Most epidemiologists are aware of some of the problems with P-values; they combine both effect size and sample size, they are not easy to interpret, in most studies they really have no meaning and in many cases they are simply grossly misleading causing mistakes that can be serious. Misinterpretation of P values has probably led to some of the most frequent and serious iatrogenic mistakes. Thousands, probably millions, have suffered from misinterpretations of the P-value. How does this arise? ‘Overlooking valuable treatment or risky exposures because the results were not statistically significant is not the fault of the p-value itself, but is a common problem that arises out of the use of p-values without adequate thought and scrutiny by scientific authors, peer reviewers and editors’, as stated our BLOG from December 2009. The main problem is taking absence of evidence to be evidence for absence of on an effect; to accept the null f P>0.05, perhaps even to believe you have proven the null.
Some improvements in using P values with care over the years have been seen. Reporting effect sizes and confidence intervals have often replaced P values in Epidemiologic Journals. The International Journal of Epidemiology prefers manuscripts to be purged of statements about ‘significant’ or ‘insignificant’ findings, substituting ‘strong evidence for’, or ‘no strong evidence for’ findings and guide authors to a readable explanatory paper (Sterne J, Davey Smith G. Sifting the evidence. What’s wrong with significance tests. BMJ. Jan 27, 2001; 322(7280): 226–231). But still, relying on a single number makes life easier and is appealing for many, including many editors and reviewers. The Nature article may help to stop this malpractice and the author (Regina Nuzzo) is not being shy. She states P-values have been likened to mosquitoes, the emperor’s new clothes or a tool of sterile intellectual rake. She even puts forward the rechristening to ‘statistical hypothesis inference testing’ because the acronym for that spells SHIT.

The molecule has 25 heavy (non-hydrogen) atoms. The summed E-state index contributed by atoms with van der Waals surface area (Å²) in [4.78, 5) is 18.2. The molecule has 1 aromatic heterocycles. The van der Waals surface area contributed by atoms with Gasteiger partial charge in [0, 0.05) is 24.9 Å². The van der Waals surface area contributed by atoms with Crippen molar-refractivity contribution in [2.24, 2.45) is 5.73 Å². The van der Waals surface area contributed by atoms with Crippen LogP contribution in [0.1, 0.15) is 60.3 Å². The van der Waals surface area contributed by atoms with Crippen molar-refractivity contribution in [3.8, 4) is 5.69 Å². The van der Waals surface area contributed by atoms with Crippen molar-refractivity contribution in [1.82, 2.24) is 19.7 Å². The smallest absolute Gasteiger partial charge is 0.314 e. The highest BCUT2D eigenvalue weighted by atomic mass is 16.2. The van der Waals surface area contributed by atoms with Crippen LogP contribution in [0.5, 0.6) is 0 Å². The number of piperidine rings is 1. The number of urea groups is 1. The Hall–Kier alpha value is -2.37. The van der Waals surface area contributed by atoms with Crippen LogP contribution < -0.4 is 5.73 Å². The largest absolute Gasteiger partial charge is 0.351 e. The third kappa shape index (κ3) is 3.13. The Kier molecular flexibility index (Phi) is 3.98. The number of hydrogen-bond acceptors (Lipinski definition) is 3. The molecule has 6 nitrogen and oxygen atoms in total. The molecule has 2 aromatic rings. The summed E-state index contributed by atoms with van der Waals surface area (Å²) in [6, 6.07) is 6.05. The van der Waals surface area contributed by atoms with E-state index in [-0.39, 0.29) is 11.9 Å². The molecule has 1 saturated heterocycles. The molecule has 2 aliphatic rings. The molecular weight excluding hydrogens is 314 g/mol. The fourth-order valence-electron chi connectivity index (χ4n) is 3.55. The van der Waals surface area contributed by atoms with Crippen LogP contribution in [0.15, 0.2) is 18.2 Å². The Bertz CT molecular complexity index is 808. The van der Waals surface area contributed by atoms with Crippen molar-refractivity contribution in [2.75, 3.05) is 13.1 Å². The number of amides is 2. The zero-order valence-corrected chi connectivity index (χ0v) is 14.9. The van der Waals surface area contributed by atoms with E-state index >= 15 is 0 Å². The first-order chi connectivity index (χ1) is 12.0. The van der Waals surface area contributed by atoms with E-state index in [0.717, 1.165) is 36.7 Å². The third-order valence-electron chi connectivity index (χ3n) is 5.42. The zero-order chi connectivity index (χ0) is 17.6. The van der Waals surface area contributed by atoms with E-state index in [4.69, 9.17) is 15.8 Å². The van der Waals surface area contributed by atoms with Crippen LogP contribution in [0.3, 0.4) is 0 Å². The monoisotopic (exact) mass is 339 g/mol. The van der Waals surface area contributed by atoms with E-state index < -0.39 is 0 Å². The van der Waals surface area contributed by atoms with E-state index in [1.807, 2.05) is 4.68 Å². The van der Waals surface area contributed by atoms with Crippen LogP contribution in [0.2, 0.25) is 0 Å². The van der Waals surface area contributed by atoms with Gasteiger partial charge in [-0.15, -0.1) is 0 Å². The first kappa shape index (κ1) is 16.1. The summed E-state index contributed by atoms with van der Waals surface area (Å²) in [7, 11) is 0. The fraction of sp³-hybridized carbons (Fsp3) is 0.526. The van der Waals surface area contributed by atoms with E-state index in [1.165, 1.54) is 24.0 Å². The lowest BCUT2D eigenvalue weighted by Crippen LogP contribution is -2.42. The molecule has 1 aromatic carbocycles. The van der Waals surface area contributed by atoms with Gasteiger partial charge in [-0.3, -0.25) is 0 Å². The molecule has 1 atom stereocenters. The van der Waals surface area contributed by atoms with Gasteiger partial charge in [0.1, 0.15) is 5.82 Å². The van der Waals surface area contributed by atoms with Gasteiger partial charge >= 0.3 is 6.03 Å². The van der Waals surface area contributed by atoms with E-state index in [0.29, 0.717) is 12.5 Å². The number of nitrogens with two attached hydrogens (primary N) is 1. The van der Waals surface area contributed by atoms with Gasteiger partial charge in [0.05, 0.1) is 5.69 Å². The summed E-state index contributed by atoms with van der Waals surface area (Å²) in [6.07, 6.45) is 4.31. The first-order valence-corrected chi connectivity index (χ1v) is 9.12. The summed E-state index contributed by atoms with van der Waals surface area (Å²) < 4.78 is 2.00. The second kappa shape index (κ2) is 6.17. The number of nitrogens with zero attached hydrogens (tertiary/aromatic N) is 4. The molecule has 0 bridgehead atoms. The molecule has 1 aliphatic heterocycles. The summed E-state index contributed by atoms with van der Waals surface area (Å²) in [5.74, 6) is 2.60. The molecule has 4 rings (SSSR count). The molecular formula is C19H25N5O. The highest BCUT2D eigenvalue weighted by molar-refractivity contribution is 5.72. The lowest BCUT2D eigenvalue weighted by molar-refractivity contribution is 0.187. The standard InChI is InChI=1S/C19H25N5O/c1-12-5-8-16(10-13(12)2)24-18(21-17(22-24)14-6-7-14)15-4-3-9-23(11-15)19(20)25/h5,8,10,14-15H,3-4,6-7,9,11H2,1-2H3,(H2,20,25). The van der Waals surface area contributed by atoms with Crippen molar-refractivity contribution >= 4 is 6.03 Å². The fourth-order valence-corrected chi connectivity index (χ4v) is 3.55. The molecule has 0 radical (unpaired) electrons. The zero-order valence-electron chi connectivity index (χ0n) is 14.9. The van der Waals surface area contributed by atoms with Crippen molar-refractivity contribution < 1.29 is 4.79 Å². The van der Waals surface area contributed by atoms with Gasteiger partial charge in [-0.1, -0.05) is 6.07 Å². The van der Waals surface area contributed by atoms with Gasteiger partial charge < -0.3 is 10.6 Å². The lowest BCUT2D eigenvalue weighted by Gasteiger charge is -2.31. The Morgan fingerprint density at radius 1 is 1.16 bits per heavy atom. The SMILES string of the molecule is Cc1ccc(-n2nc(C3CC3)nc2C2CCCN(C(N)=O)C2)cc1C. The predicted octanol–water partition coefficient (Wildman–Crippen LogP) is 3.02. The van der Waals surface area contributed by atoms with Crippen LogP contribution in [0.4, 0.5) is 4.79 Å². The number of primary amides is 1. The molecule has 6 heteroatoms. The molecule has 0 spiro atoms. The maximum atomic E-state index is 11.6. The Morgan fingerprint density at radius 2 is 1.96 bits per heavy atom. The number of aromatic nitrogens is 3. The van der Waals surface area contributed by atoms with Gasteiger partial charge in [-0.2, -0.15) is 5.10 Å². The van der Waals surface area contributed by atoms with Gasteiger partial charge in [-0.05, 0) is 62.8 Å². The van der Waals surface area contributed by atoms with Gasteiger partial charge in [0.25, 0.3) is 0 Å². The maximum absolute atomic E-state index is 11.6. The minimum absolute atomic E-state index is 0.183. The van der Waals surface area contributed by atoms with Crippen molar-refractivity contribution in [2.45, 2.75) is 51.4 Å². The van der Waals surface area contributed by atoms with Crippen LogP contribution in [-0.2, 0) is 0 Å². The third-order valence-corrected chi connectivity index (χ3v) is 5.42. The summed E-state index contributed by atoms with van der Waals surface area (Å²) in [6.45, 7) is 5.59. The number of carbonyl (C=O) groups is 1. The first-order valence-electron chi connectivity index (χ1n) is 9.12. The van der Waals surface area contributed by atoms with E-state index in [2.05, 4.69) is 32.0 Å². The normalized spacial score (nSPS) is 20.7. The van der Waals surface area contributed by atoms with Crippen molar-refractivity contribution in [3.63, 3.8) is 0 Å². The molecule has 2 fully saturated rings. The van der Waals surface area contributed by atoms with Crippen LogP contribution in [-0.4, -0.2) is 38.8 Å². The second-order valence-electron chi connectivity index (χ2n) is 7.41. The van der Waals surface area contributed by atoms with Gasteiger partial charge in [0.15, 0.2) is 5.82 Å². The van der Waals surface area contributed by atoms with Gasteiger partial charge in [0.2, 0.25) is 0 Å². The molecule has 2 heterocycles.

P values may be justified in some cases , like in the trials for which Fisher develop the concept , especially if a novel treatment is being examined for the first time, but P-values were never meant to be used the way they are being used today as stated in Nuzzo’s paper.
Nature does recognize that Rothman back in 1989 when he started the journal, Epidemiology did his best to discourage P-values in its pages and Allen Wilcox has followed that practice.
A Bayesian approach to data analyses is also a way of avoiding some of the mistakes generated by P values. It is of unreasonable to start with a null hypothesis when existing evidence points toward a non null association.
Richard Royall states in the paper that there 3 questions a reader should ask after a study 1) what is the evidence? 2) what should I believe? and 3) what should I do? A P value will not help much in answering any of these questions and could often lead to severe misunderstandings and actions.
But do read the Nature paper and use it in your teaching, particularly if you are prone to ‘statistical hypothesis inference testing’.
—Jørn Olsen, Shah Ebrahim, Neil Pearce, Cesar Victora